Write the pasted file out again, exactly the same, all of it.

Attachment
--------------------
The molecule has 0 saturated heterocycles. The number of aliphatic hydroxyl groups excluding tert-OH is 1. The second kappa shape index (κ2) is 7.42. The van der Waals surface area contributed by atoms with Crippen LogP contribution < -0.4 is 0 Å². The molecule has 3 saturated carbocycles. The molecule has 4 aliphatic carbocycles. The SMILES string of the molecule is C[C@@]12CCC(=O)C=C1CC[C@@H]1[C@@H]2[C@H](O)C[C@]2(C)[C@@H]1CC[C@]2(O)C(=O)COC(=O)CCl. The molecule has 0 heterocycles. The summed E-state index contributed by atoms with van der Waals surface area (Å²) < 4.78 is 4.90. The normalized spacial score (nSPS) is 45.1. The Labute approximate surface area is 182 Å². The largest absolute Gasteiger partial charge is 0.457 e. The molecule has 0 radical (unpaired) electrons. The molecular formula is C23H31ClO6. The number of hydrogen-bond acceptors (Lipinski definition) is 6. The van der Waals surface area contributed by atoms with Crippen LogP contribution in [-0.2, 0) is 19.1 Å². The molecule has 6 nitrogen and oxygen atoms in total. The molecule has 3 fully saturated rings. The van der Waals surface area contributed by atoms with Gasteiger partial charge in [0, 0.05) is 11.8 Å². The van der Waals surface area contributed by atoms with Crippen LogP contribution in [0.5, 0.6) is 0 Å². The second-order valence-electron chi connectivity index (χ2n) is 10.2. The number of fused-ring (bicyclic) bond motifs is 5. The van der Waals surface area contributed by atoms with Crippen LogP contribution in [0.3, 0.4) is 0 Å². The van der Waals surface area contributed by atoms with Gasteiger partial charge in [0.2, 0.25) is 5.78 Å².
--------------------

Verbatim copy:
The molecule has 0 saturated heterocycles. The number of aliphatic hydroxyl groups excluding tert-OH is 1. The second kappa shape index (κ2) is 7.42. The van der Waals surface area contributed by atoms with Crippen LogP contribution < -0.4 is 0 Å². The molecule has 3 saturated carbocycles. The molecule has 4 aliphatic carbocycles. The SMILES string of the molecule is C[C@@]12CCC(=O)C=C1CC[C@@H]1[C@@H]2[C@H](O)C[C@]2(C)[C@@H]1CC[C@]2(O)C(=O)COC(=O)CCl. The molecule has 0 heterocycles. The summed E-state index contributed by atoms with van der Waals surface area (Å²) < 4.78 is 4.90. The normalized spacial score (nSPS) is 45.1. The Labute approximate surface area is 182 Å². The largest absolute Gasteiger partial charge is 0.457 e. The molecule has 0 radical (unpaired) electrons. The molecular formula is C23H31ClO6. The number of hydrogen-bond acceptors (Lipinski definition) is 6. The van der Waals surface area contributed by atoms with Crippen LogP contribution in [-0.2, 0) is 19.1 Å². The molecule has 6 nitrogen and oxygen atoms in total. The molecule has 3 fully saturated rings. The van der Waals surface area contributed by atoms with Gasteiger partial charge in [0, 0.05) is 11.8 Å². The van der Waals surface area contributed by atoms with Crippen LogP contribution in [0.5, 0.6) is 0 Å². The second-order valence-electron chi connectivity index (χ2n) is 10.2. The number of fused-ring (bicyclic) bond motifs is 5. The van der Waals surface area contributed by atoms with Crippen LogP contribution in [0.3, 0.4) is 0 Å². The van der Waals surface area contributed by atoms with Gasteiger partial charge in [0.2, 0.25) is 5.78 Å².